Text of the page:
Imperial Roman necropolis found during railroad construction in Sicily

A Roman Imperial era necropolis has been unearthed during railway construction in Sicily. The large burial ground contains 168 graves in a wide diversity of styles attesting to the complex social strata of the associated Roman settlement.

Italferr, the engineering firm of the Italian State Railways, has an in-house staff of archaeologists who are involved from the earliest planning stages in all railway projects. The current project, a new direct route connecting Palermo to Catania, runs through the Dittaino River valley, a strategically significant territory for the ancient Greek colonies of Sicily, the Punic outposts and later for the Romans. Italferr’s archaeologists unearthed a large settlement dating to the early Roman Imperial period (1st century-3rd century A.D.) on a hill overlooking the valley. West of the settlement on the hilltop and northwest slope, the team discovered the necropolis.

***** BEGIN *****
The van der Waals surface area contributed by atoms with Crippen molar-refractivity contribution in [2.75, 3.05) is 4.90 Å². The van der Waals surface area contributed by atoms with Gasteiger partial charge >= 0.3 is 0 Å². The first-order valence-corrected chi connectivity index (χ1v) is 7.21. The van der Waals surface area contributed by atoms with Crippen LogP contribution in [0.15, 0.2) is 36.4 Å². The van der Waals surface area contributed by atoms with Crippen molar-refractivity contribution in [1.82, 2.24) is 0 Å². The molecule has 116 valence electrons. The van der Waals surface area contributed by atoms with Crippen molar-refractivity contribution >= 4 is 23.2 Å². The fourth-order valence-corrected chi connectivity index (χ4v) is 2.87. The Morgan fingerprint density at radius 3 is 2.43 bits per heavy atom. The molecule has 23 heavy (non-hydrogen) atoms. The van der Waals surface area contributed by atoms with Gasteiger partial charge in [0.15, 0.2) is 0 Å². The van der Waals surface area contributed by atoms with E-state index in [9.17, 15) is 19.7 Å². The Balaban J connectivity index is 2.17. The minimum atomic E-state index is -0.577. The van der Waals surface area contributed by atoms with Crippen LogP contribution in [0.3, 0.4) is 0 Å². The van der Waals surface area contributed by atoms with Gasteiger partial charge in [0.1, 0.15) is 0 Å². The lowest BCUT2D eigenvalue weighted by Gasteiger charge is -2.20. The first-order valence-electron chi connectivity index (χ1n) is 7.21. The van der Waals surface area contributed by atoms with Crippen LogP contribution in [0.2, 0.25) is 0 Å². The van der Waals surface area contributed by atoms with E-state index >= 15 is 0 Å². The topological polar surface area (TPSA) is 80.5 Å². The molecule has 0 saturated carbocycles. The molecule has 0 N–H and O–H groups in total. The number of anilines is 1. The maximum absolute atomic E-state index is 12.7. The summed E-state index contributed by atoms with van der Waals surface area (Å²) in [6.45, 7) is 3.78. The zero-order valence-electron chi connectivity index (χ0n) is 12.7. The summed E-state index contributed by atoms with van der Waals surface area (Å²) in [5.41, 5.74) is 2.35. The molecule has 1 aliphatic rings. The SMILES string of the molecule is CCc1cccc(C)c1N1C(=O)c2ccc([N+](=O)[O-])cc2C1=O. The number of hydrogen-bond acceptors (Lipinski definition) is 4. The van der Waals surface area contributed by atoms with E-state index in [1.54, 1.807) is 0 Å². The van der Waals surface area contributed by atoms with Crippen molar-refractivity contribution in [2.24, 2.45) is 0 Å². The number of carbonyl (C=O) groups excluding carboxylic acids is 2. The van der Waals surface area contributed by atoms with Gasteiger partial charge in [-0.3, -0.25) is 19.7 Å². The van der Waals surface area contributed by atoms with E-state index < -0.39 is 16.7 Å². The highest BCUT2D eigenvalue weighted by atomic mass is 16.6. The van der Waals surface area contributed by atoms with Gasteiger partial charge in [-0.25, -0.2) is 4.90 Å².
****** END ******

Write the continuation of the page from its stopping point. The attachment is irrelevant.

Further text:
The burials reflect a highly stratified society, with monumental tombs and pit burials with angled roofs made of tiles. One tomb in particular, a bustum, or mound grave, contained a rich group of objects: five necklaces, two gold rings and a cinerary urn in prized white Carrara marble inscribed with a dedication to the Magnus Magister Pecoris, the top administrator in charge of management and breeding of the sheep flocks. The inscription also refers to a dispensator, the administrator who gave the urn to the deceased.

The settlement appears to have been centered around a villa rustica (a country estate with agricultural functions), but architectural remains of floors and collapsed roofs confirm that the full settlement covered the entire slope. The structures were not residential dwellings, however. They were outbuildings dedicated to the production aspects of the villa.

East of the necropolis, archaeologists did magnetometric surveys, discovering what appears to be an area of cult use. It is a channel with fragments of burned animal bones alternating with layers of alluvial deposits. This suggests cult rites were performed in this area of the site. Artifacts found in this area include oscilla, small masks or circular plates that were hung on tree branches as offerings to the gods, and needles or pins carved out of bone.

Excavations are ongoing with the ultimate goal of documenting the entirety of the archaeological remains of the settlement and necropolis.